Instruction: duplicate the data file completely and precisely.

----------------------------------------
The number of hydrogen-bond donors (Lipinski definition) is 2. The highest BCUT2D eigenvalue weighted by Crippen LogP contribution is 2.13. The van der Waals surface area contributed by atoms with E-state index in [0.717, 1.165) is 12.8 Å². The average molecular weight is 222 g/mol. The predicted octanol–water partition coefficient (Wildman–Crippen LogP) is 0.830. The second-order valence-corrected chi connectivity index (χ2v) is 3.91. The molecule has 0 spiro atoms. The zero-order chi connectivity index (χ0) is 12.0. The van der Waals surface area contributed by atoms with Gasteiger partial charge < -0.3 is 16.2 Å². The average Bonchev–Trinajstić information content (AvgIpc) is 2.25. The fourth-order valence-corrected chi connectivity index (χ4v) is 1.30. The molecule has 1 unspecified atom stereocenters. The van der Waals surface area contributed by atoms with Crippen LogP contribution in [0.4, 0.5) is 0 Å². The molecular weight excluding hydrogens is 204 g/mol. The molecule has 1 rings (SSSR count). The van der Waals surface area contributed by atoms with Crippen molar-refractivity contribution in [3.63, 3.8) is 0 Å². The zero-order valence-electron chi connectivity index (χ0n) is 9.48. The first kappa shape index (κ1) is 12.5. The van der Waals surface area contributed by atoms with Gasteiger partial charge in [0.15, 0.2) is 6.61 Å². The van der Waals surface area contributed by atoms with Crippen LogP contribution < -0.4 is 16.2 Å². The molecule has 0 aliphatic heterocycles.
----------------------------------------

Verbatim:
The number of hydrogen-bond donors (Lipinski definition) is 2. The highest BCUT2D eigenvalue weighted by Crippen LogP contribution is 2.13. The van der Waals surface area contributed by atoms with E-state index in [0.717, 1.165) is 12.8 Å². The average molecular weight is 222 g/mol. The predicted octanol–water partition coefficient (Wildman–Crippen LogP) is 0.830. The second-order valence-corrected chi connectivity index (χ2v) is 3.91. The molecule has 0 spiro atoms. The zero-order chi connectivity index (χ0) is 12.0. The van der Waals surface area contributed by atoms with Gasteiger partial charge < -0.3 is 16.2 Å². The average Bonchev–Trinajstić information content (AvgIpc) is 2.25. The fourth-order valence-corrected chi connectivity index (χ4v) is 1.30. The molecule has 1 unspecified atom stereocenters. The van der Waals surface area contributed by atoms with Crippen LogP contribution in [0.4, 0.5) is 0 Å². The molecular weight excluding hydrogens is 204 g/mol. The molecule has 1 rings (SSSR count). The van der Waals surface area contributed by atoms with Crippen molar-refractivity contribution in [3.63, 3.8) is 0 Å². The zero-order valence-electron chi connectivity index (χ0n) is 9.48. The first kappa shape index (κ1) is 12.5. The van der Waals surface area contributed by atoms with Gasteiger partial charge in [0.15, 0.2) is 6.61 Å². The van der Waals surface area contributed by atoms with Crippen LogP contribution < -0.4 is 16.2 Å². The molecule has 0 aliphatic heterocycles.